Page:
Best Explains Takaful Rating Methodology

February 15, 2008

A.M. Best Co. announced that it is issuing “Takaful (Shari’a Compliant) Insurance Companies”, a rating methodology which outlines the application of Best’s core financial strength rating methodology to takaful insurance companies.

Best explained that takaful insurance, which complies with Islamic beliefs, is on the rise, particularly in the Middle East and Malaysia. “While takaful insurers share many similarities with conventional mutual operating structures,” Best explained, the rating agency said it “believes that there are distinctive characteristics of takaful insurers that must be considered in the rating evaluation.”

Best described the concept of takaful insurance as “essentially a cooperative risk-sharing program established for the well-being of the community.” The primary purpose is not to generate profits, but to “uphold the Islamic principle of Al-Takaful – ‘bear ye one another’s burden.’ As a result, takaful insurance is based on the concept of mutual cooperation, solidarity and brotherhood. Takaful participants contribute (donate) to help protect one another against the impact of unpredicted risk and catastrophe, whereas in the conventional insurance model, policyholders pay premiums to protect themselves, or their interests, from some form of risk.”

Takaful insurers have certain unique characteristics that recognize the key principles of Al-Takaful and fundamental Islamic beliefs. These include the establishment of two separate funds: A takaful (or policyholders’) fund and an operator’s (or shareholders’) fund.

“The takaful fund operates under pure cooperative principles, in a very similar way to conventional mutual insurance entities,” Best continued. “Underwriting deficits and surpluses are accrued over time within this fund, to which the operator has no direct recourse. As a result, the takaful fund effectively is ‘ring-fenced’ and protected from default of the operator’s fund. Management expenses and seed capital are borne by the operator’s fund, where the main income takes the form of either a predefined management fee (to cover costs) or a share of investment returns and underwriting results (or a combination of both).”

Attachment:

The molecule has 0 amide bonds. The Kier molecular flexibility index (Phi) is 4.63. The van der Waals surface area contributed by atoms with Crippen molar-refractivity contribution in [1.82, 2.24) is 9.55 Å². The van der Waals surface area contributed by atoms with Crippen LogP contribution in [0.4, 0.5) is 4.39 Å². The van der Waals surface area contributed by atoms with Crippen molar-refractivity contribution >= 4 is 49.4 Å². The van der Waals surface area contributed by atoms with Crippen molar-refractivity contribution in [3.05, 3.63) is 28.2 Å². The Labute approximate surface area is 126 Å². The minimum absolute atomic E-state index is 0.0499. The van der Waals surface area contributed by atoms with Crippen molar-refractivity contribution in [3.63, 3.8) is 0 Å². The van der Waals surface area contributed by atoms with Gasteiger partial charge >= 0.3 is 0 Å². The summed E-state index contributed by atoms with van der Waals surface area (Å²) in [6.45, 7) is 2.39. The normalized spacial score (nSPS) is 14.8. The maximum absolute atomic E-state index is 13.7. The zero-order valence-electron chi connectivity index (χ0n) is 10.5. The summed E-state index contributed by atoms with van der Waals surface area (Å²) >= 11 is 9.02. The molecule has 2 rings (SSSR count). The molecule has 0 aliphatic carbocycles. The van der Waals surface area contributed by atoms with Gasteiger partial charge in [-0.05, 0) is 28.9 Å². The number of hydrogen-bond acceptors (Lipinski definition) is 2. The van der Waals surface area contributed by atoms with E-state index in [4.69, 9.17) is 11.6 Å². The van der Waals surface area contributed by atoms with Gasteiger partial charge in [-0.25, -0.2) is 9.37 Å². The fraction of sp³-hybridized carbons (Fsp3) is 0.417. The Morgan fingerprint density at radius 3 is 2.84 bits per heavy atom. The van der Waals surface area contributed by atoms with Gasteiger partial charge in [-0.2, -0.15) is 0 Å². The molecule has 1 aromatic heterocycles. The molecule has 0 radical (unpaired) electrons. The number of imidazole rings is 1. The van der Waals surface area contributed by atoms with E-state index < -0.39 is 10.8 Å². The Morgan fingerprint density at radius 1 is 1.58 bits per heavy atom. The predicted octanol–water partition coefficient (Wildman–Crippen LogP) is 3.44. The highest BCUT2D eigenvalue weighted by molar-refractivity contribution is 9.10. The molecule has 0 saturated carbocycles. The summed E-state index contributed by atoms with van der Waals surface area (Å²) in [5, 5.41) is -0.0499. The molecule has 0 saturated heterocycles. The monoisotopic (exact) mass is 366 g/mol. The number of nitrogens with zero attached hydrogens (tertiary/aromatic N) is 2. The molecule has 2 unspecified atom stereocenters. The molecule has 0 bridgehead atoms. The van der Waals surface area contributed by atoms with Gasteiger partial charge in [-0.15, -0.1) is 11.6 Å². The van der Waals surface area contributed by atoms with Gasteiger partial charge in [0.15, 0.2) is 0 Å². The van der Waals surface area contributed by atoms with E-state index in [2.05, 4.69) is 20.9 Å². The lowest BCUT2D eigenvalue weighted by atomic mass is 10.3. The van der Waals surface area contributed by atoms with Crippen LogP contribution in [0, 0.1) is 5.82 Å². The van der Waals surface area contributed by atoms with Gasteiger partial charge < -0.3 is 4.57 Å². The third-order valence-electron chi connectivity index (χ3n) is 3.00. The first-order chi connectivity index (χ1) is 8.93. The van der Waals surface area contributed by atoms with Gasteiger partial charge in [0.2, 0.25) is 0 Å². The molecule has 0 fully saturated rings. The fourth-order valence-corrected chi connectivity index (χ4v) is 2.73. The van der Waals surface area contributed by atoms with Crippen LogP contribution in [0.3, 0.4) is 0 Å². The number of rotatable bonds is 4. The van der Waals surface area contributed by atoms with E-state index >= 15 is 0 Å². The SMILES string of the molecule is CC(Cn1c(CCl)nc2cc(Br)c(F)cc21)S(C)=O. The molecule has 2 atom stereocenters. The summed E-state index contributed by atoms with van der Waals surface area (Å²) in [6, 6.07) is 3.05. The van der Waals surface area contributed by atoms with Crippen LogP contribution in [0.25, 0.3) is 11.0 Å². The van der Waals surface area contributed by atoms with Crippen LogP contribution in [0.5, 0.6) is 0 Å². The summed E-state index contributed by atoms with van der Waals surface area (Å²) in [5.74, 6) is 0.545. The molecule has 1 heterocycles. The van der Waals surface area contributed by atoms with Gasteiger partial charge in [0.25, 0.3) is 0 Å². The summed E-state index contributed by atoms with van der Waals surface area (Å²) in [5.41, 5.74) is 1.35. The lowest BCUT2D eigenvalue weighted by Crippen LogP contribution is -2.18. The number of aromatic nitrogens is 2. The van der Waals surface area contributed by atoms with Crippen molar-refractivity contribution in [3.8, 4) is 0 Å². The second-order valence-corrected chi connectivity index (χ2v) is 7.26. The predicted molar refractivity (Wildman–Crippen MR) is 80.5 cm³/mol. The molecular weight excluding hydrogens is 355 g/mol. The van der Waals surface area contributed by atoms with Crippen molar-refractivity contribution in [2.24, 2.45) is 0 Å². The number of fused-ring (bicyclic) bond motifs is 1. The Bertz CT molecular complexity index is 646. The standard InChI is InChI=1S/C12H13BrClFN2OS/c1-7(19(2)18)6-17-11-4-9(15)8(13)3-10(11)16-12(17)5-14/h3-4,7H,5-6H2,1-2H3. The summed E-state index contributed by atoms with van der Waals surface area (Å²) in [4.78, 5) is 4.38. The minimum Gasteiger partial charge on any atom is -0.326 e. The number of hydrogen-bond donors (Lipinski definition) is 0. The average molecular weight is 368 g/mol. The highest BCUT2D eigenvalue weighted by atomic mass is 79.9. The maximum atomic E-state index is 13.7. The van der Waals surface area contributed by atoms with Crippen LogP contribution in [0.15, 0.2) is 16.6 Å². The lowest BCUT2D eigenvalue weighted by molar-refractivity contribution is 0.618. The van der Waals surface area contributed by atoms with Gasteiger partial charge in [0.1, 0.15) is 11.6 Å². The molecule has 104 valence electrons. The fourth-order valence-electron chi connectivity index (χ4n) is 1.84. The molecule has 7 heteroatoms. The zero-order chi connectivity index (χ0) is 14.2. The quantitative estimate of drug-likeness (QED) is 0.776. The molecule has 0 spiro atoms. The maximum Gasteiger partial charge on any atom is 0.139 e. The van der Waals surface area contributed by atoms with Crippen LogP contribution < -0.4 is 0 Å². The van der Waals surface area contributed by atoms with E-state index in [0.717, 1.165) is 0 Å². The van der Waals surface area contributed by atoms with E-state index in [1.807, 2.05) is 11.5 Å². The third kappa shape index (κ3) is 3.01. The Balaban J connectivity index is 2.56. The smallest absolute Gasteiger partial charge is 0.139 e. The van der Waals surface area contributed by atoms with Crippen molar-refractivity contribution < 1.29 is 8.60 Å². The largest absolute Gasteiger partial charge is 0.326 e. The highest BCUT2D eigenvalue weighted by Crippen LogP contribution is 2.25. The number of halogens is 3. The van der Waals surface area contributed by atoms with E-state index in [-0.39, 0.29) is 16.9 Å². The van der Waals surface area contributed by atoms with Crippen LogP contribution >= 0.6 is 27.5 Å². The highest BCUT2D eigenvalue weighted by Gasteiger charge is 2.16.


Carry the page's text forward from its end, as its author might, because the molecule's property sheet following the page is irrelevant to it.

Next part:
In addition principles of “solidarity” and “equal surplus distribution” govern the fund’s management. “Given the fact that the takaful fund is seen as a pool of risks managed under solidarity principles, it is not meant to accumulate surpluses at levels excessively higher than those strictly needed to protect the fund from volatile results and to support further growth,” Best explained. “Likewise, any fees or profit shares received by the operator should be just sufficient to cover management and capital costs while keeping the company running as an ongoing concern. The surplus distribution structure is expected to be managed carefully and in a balanced way, so that neither policyholders nor operator make excessive profits at the expense of the other party.”

The establishment of a “Shari’a board” is an essential component in a takaful company’s corporate governance in addition to the conventional board of directors. “The Shari’a board is made up of recognized Islamic scholars, who ensure the company’s operational model, profit distribution policies, product design and investment guidelines comply with Islamic principles.”

Best explained that its methodology “outlines how these unique characteristics – and other dynamics in the takaful market – are incorporated into A.M. Best’s financial strength rating assessment process. The discussion includes: a review of the key principles of takaful; how these principles are incorporated into a takaful company’s business model; and, how A.M. Best rating methodologies are applied in the assessment of these organizations.”

To view the takaful rating methodology in full go to: A.M. Best

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